15 Big Characters Who Started Small

It's hard to make it in show business. You have to start at the bottom and, with a lot of luck, you'll be able to work your way up to a major role. (Alternatively, you can be born into Hollywood royalty. That works too, if you can manage it.) This biz is so competitive and cutthroat, sometimes even the fictional characters themselves have to follow this career path. If you are created as a bit part, most of the time that's it for you -- but if you manage to impress your bosses, they might end up giving you your own show. We've collected these underdog stories, so you can vicariously live the success of people who don't even exist.


The Smurfs were throwaway characters. The Belgian comic Johan and Peewit had been running for six years when the little blue fellas showed up as a parSource: The Belgian Comic Strip Center


Inspector Clouseau was only comic relief. The Pink Panther was intended as a vehicle for David Niven, with Clouseau as a bumbling police detective faiSource: North Bay Stage and Screen


Jason Voorhees barely shows up in the original movie. The villain in Friday the 13th is Pamela Voorhees, Jason's mother, seeking revenge fSource: Screen Rant


The Daleks were supposed to be a one-time threat. The all-evil, pepper shaker aliens were created early in Doctor Who's history- and by the Sources: The Guardian, The Guardian


The Smoking Man has four words in Season 1. The Smoking Man was at first just a bit player in a vast conspiracy. As the show went on, he eSources: The Circular, Screen Rant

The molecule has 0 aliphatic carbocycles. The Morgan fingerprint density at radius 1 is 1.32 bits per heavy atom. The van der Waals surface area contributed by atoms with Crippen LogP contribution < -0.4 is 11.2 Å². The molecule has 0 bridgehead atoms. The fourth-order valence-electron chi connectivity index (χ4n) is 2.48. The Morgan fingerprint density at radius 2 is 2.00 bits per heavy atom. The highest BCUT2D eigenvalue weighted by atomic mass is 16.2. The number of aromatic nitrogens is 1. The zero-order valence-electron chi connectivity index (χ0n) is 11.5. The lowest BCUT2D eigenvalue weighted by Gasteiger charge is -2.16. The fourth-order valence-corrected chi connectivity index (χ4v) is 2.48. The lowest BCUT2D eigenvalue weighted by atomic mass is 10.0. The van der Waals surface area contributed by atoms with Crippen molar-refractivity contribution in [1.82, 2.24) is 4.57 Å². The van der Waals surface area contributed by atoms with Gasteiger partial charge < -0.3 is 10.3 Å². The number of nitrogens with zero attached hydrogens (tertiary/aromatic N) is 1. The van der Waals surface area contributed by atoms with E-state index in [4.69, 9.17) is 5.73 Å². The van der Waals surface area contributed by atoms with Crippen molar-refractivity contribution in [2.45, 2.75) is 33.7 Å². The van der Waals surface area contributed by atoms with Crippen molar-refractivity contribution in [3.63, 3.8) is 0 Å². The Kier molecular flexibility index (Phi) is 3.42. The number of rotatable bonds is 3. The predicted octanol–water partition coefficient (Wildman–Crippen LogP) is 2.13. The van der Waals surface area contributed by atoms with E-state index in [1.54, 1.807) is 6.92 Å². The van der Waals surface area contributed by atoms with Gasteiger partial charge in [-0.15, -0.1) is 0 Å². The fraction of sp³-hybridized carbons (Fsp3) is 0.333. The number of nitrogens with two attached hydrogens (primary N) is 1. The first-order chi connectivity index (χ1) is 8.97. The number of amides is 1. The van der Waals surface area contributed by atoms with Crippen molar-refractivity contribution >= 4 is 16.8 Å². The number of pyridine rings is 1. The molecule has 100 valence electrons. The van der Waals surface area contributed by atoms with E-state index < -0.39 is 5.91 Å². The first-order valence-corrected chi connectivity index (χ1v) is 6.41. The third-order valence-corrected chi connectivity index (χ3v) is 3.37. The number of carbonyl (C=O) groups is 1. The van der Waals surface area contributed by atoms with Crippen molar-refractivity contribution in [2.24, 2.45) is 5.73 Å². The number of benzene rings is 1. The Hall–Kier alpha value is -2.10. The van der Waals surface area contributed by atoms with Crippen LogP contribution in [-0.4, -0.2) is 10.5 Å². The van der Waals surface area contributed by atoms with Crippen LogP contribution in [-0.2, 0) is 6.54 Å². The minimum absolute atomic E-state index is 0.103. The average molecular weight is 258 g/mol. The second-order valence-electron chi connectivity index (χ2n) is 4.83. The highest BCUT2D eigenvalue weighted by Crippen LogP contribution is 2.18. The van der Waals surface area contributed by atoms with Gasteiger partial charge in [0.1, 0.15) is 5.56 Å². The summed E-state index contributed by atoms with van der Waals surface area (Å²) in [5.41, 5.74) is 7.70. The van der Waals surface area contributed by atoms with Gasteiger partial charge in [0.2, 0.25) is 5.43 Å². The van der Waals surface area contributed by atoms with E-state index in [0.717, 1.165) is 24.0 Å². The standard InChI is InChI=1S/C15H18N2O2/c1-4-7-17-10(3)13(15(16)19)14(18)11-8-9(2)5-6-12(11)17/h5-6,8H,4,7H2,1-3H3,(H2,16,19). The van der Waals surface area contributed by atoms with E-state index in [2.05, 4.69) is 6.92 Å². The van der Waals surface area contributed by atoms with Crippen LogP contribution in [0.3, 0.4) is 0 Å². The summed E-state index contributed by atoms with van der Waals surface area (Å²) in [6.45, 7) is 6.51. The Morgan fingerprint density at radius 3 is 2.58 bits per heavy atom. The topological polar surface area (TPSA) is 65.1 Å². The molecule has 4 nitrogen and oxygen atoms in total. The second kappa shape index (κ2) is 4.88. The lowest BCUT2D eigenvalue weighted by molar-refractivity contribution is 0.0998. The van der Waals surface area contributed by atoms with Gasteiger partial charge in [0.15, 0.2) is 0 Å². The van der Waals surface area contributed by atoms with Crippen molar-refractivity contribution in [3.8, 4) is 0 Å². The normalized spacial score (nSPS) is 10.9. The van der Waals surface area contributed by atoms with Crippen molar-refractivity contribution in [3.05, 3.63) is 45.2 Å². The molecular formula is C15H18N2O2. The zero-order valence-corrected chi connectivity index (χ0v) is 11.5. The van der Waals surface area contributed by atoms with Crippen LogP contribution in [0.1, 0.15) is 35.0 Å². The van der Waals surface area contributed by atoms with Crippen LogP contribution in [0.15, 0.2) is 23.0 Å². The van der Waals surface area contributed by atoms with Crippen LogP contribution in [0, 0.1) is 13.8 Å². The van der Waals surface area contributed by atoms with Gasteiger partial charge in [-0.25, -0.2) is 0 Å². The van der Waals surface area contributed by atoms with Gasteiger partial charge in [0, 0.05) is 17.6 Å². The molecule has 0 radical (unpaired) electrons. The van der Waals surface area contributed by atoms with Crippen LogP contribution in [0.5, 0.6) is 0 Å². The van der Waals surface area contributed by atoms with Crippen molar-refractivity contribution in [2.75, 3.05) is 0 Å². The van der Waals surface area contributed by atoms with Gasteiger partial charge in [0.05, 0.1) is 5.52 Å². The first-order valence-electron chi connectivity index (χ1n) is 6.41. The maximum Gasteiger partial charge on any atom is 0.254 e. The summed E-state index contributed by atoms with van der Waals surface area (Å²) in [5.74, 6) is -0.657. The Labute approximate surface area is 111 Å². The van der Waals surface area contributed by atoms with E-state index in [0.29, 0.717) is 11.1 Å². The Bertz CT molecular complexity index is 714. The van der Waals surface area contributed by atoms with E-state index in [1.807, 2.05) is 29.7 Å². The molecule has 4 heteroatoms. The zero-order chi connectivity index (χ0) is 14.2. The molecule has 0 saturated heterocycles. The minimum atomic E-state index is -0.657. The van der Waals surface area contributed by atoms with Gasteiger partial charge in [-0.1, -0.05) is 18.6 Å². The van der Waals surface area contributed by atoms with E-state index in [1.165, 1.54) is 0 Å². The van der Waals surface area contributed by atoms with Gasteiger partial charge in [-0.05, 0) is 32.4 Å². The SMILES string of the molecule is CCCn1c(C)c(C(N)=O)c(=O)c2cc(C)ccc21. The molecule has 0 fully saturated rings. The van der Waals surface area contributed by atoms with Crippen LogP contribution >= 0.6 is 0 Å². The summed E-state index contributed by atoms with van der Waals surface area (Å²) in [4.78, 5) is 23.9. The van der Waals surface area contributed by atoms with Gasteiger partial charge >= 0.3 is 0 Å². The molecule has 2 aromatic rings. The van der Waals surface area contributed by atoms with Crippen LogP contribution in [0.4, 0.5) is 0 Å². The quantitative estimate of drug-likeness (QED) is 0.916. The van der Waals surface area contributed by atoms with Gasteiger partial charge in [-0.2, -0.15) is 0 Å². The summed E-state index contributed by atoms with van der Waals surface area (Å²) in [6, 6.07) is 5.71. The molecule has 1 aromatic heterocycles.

Miles O'Brien didn't even have a name. The everyman Irish engineer was completely nameless in the first episode of The Next Generation, anSource: Star Trek (Official Site)


President Josiah Bartlet was created as a background character. The West Wing was conceived as a show about the White House's staff, with Source: Deseret News


Steve Urkel was supposed to be in just one episode. The nerdy neighbor was created to take Laura Winslow on a terrible date, halfway through the firstSource: Los Angeles Times


Phil Coulson was called only Agent at first. Clark Gregg was initially reluctant to take such a small, nameless role for Iron ManSource: Den of Geek


Harley Quinn was created to wheel in a cake. For an episode of Batman: The Animated Series, writer Paul Dini needed someone to bring a big cake for JoSources: Cartoon Research, CBR


Kim Wexler was more or less disposable. Kim was created as a broadly defined tempering T influence, for Jimmy McGill, with the creators open to the Source: Vulture


Fonzie wasn't even billed in the opening credits. The Fonz was written as a cliched bully, and Henry Winkler outright refused to play him that way. ThMore: 5 Classic Pop Culture Moments (Actors Made Up on the Fly)


Popeye was hired for just one gig, then stayed forever. In 1929, the characters of the comic strip Thimble Theater needed a crew for their boat, so thSource: Animation World Magazine


Mike Ehrmantraut was a ast-minute fix(er). Bob Odenkirk wasn't available to shoot a scene as Saul Goodman, so Jonathan Banks was cast as aSource: Uproxx


Xena was supposed to die very soon. Xena was created for Hercules: The Legendary Journeys, and was intended to kick the bucket after a three-epiSource: Screen Rant